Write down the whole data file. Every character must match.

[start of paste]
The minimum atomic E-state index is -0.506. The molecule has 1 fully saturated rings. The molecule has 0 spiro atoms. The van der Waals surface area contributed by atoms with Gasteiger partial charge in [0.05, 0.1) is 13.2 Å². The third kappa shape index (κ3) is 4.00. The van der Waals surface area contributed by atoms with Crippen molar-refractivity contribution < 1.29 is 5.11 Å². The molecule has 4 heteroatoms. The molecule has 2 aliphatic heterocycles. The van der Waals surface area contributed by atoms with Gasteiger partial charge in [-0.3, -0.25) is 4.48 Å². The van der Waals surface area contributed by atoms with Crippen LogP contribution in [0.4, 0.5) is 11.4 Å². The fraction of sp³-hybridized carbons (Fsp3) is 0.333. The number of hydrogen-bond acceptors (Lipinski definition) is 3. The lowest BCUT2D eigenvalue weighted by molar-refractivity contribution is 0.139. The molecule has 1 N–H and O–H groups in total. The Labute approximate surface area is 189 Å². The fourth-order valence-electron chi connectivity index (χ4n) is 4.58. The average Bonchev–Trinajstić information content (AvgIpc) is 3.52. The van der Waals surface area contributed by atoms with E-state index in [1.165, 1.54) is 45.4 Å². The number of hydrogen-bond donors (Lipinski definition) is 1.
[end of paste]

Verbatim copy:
The minimum atomic E-state index is -0.506. The molecule has 1 fully saturated rings. The molecule has 0 spiro atoms. The van der Waals surface area contributed by atoms with Gasteiger partial charge in [0.05, 0.1) is 13.2 Å². The third kappa shape index (κ3) is 4.00. The van der Waals surface area contributed by atoms with Crippen molar-refractivity contribution < 1.29 is 5.11 Å². The molecule has 4 heteroatoms. The molecule has 2 aliphatic heterocycles. The van der Waals surface area contributed by atoms with Gasteiger partial charge in [-0.3, -0.25) is 4.48 Å². The van der Waals surface area contributed by atoms with Crippen LogP contribution in [0.4, 0.5) is 11.4 Å². The fraction of sp³-hybridized carbons (Fsp3) is 0.333. The number of hydrogen-bond acceptors (Lipinski definition) is 3. The lowest BCUT2D eigenvalue weighted by molar-refractivity contribution is 0.139. The molecule has 1 N–H and O–H groups in total. The Labute approximate surface area is 189 Å². The fourth-order valence-electron chi connectivity index (χ4n) is 4.58. The average Bonchev–Trinajstić information content (AvgIpc) is 3.52. The van der Waals surface area contributed by atoms with E-state index in [1.165, 1.54) is 45.4 Å². The number of hydrogen-bond donors (Lipinski definition) is 1.